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    Classroom techniques?

    Hi Tanya!

    In several of your recent answers to questions, I have gleaned that for (several? many? some?) subjects, either the teachers, students or both are reading the lessons aloud in the classroom prior to completing the guides. While we are not striving to completely mimic a school setting in our homeschool, I would like to implement more of this.

    However if I don't have a rough idea of how much to do, I will obsess about whether we are doing enough. Could you give me an idea of how much reading aloud they shoot for at Highlands? And what subjects it tends to have a place (so far you have mentioned it in reference to Christian Studies, and Literature)? Lastly, does it gradually decrease by grade level, or do you continue it even into the upper grades and high school?

    Thank you!
    AMDG,
    Sarah
    2020-2021
    16th Year HSing; 10th Year with MP
    DD, 19, Homeschool grad; college sophomore
    DS, 16
    DD, 14
    DD, 12
    DD, 10
    DD, 8
    DD, 6
    +DS+
    DS, 2

    #2
    Hi, Sarah.

    We do continue reading aloud some in class all through school. In the primary grades through grade 3, we read just about everything aloud. Sometimes the teachers read it, and sometimes the students take turns reading. From 4th grade on, as the books and chapters get longer, we may just read portions of it aloud - the parts that we want to stress or the parts that give a clue to a more abstract comprehension question.

    When I was teaching (5th & 6th grades), what I read aloud really depended on what I was trying to accomplish. I always read the first chapter of any book aloud to set a good introduction. When I was teaching Anne of Green Gables, I read the humorous passages aloud with great drama because I wanted the boys to like it and see that Anne was smart and funny. When reading Robin Hood, I let the students be the characters, like in a play, for certain passages because there was so much dialogue, and it tended to lend itself well to that. I remember that there was a particular chapter in The Trojan War that students found convoluted and confusing, so I dropped what I had planned for that class period, and we read it aloud and dissected it until it gained clarity for them.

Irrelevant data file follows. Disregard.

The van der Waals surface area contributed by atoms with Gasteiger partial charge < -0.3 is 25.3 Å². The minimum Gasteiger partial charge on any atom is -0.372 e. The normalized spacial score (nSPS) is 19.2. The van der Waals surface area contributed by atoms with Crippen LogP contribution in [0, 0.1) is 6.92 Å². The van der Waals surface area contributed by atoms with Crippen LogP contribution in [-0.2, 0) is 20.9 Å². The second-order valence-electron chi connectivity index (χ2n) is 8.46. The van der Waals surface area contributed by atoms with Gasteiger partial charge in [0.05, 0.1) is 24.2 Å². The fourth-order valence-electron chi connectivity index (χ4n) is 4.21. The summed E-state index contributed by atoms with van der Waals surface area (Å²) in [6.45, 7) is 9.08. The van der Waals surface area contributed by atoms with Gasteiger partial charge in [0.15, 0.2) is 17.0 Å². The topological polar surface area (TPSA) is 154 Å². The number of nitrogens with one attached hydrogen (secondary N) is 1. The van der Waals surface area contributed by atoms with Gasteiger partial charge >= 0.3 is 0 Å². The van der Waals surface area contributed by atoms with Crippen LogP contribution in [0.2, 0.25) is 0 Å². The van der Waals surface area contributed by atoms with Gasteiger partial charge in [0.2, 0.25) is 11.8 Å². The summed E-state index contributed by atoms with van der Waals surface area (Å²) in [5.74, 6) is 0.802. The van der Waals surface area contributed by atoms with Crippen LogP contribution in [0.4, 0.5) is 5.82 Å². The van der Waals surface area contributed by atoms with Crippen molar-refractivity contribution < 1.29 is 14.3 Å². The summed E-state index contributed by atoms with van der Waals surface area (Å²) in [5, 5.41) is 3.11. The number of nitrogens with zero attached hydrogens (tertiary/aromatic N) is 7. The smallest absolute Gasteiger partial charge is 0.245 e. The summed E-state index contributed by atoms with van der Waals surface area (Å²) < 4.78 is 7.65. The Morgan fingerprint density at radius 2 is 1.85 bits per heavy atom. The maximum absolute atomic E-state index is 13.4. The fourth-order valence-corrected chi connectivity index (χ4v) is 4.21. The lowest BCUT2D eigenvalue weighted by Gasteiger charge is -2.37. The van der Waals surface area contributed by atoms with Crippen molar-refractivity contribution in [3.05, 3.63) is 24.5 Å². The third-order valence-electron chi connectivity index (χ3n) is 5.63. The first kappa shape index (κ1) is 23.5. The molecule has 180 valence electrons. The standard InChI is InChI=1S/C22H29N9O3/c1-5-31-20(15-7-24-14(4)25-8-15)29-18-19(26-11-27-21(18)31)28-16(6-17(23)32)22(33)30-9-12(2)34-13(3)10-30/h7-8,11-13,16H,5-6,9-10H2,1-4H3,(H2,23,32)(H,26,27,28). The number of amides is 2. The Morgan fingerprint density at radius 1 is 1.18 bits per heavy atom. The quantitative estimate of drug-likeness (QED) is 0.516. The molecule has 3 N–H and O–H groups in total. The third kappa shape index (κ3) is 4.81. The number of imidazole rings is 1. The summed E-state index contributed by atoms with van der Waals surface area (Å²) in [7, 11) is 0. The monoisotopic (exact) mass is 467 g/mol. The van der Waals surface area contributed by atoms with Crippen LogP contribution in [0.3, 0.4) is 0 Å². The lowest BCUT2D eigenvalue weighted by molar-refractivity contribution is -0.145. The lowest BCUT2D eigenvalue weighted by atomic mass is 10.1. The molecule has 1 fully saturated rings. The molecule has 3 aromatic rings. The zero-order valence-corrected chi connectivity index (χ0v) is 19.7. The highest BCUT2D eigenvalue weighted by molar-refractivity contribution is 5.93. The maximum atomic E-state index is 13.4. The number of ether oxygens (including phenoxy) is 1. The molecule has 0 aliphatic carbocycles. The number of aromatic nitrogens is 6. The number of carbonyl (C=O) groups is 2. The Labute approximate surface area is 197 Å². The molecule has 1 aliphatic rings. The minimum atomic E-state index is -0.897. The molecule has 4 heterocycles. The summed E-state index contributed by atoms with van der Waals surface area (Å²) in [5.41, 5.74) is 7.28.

Our upper school teachers have students read Shakespeare, Homer, Virgil, etc. aloud because it helps them understand the difficult language and gives them an appreciation of the drama/comedy/tragedy in a way that you don't get when reading silently.

    The answer to how much to read aloud is easy for primary school - everything is read aloud because we are modeling so many concepts in those grades - fluency in the skill of reading, fluency in reading comprehension, learning to pull an answer to a question from what we have read, how to determine the meaning of a word within the context of a sentence, how to write a good sentence, etc. The students read aloud some every day, but the teacher also reads to the students. Primary students need both to hear someone reading aloud fluently and practice in reading themselves. With my children, sometimes my motivation was limited time, which isn't the best motivation, but that's what it came down to. If I was in a rush to finish a subject, I'd read to them just to speed it up!

    After primary school, you can rely on students to read silently because you have shown them how to be good readers. But they still benefit from being read to and from reading aloud themselves. At that time, they are practicing to become good oral readers, and that will serve them well in their lives. Being able to read well orally is the first step to learning to speak in public.

    I hope this helps!

    Tanya

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      #3
      Thank you so much for your detailed answer Tanya. That was exactly what I was hoping for as far as a "how important is this" all through way through school. Having so many different levels going at the same time leads me to often shelve this aspect of the school day, which has been nagging at me for some time. I am going to copy your response, print it out, and put it with my daily notes to continually remind myself how important it is. Thanks for taking the time to help me.

      God bless,
      Sarah
      2020-2021
      16th Year HSing; 10th Year with MP
      DD, 19, Homeschool grad; college sophomore
      DS, 16
      DD, 14
      DD, 12
      DD, 10
      DD, 8
      DD, 6
      +DS+
      DS, 2

      Comment


        #4
        Also wanted to throw in another way to read aloud. My daughter really struggled to understand The Hobbit. She listened to the first 1/3 on audio- then she fell in love with it! I have become a big fan of audio books. It's a nice change for them too
        Mollie

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